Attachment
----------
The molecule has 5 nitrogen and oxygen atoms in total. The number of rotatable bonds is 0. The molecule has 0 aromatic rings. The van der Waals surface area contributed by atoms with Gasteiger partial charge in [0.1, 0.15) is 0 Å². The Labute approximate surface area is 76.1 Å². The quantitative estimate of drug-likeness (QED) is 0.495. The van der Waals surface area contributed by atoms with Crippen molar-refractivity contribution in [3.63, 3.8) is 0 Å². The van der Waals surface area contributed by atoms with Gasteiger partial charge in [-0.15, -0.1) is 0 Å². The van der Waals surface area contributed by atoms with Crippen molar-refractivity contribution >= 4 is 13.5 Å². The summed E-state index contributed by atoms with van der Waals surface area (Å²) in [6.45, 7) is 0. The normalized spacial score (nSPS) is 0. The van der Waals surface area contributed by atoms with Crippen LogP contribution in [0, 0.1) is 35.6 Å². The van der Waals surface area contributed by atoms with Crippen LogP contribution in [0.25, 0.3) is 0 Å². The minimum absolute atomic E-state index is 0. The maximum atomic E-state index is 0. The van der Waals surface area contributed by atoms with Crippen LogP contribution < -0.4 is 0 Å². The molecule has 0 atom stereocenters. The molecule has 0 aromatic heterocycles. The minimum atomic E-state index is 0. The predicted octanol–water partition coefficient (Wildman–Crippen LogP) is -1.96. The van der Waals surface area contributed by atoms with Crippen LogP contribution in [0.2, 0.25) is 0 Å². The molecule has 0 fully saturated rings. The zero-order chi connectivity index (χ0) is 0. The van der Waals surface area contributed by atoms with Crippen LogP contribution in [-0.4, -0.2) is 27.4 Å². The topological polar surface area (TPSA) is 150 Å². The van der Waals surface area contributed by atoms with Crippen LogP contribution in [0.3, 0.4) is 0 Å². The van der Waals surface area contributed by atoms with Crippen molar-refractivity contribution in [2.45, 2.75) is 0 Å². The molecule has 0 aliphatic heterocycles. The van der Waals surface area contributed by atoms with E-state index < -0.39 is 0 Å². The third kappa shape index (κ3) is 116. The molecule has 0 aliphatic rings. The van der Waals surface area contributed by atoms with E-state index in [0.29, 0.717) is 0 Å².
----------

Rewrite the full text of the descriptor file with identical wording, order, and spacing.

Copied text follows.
The molecule has 5 nitrogen and oxygen atoms in total. The number of rotatable bonds is 0. The molecule has 0 aromatic rings. The van der Waals surface area contributed by atoms with Gasteiger partial charge in [0.1, 0.15) is 0 Å². The Labute approximate surface area is 76.1 Å². The quantitative estimate of drug-likeness (QED) is 0.495. The van der Waals surface area contributed by atoms with Crippen molar-refractivity contribution in [3.63, 3.8) is 0 Å². The van der Waals surface area contributed by atoms with Gasteiger partial charge in [-0.15, -0.1) is 0 Å². The van der Waals surface area contributed by atoms with Crippen molar-refractivity contribution >= 4 is 13.5 Å². The summed E-state index contributed by atoms with van der Waals surface area (Å²) in [6.45, 7) is 0. The normalized spacial score (nSPS) is 0. The van der Waals surface area contributed by atoms with Crippen LogP contribution in [0, 0.1) is 35.6 Å². The van der Waals surface area contributed by atoms with Crippen LogP contribution in [0.25, 0.3) is 0 Å². The minimum absolute atomic E-state index is 0. The maximum atomic E-state index is 0. The van der Waals surface area contributed by atoms with Crippen LogP contribution < -0.4 is 0 Å². The molecule has 0 atom stereocenters. The molecule has 0 aromatic heterocycles. The minimum atomic E-state index is 0. The predicted octanol–water partition coefficient (Wildman–Crippen LogP) is -1.96. The van der Waals surface area contributed by atoms with Crippen LogP contribution in [0.2, 0.25) is 0 Å². The molecule has 0 fully saturated rings. The zero-order chi connectivity index (χ0) is 0. The van der Waals surface area contributed by atoms with Crippen LogP contribution in [-0.4, -0.2) is 27.4 Å². The topological polar surface area (TPSA) is 150 Å². The van der Waals surface area contributed by atoms with Crippen LogP contribution in [0.3, 0.4) is 0 Å². The van der Waals surface area contributed by atoms with Crippen molar-refractivity contribution in [2.45, 2.75) is 0 Å². The molecule has 0 aliphatic heterocycles. The van der Waals surface area contributed by atoms with E-state index < -0.39 is 0 Å². The third kappa shape index (κ3) is 116. The molecule has 0 aliphatic rings. The van der Waals surface area contributed by atoms with E-state index in [0.29, 0.717) is 0 Å².